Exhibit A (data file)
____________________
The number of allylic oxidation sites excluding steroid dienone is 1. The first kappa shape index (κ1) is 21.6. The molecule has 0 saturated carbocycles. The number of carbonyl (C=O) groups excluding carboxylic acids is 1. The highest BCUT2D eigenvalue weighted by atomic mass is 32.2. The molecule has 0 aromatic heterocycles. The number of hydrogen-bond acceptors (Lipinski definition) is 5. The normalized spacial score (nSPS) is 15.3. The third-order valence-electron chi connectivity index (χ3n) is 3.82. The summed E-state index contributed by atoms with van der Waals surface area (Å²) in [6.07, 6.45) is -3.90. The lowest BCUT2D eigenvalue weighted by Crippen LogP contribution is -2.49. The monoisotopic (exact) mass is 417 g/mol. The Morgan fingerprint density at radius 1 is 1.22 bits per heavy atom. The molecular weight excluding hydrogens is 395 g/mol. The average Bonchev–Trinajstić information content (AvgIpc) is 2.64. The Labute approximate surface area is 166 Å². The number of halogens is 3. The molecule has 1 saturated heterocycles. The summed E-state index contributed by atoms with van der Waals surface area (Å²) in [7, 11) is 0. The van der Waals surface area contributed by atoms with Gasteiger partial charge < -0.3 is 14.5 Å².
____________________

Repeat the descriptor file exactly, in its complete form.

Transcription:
The number of allylic oxidation sites excluding steroid dienone is 1. The first kappa shape index (κ1) is 21.6. The molecule has 0 saturated carbocycles. The number of carbonyl (C=O) groups excluding carboxylic acids is 1. The highest BCUT2D eigenvalue weighted by atomic mass is 32.2. The molecule has 0 aromatic heterocycles. The number of hydrogen-bond acceptors (Lipinski definition) is 5. The normalized spacial score (nSPS) is 15.3. The third-order valence-electron chi connectivity index (χ3n) is 3.82. The summed E-state index contributed by atoms with van der Waals surface area (Å²) in [6.07, 6.45) is -3.90. The lowest BCUT2D eigenvalue weighted by Crippen LogP contribution is -2.49. The monoisotopic (exact) mass is 417 g/mol. The Morgan fingerprint density at radius 1 is 1.22 bits per heavy atom. The molecular weight excluding hydrogens is 395 g/mol. The average Bonchev–Trinajstić information content (AvgIpc) is 2.64. The Labute approximate surface area is 166 Å². The number of halogens is 3. The molecule has 1 saturated heterocycles. The summed E-state index contributed by atoms with van der Waals surface area (Å²) in [7, 11) is 0. The van der Waals surface area contributed by atoms with Gasteiger partial charge < -0.3 is 14.5 Å².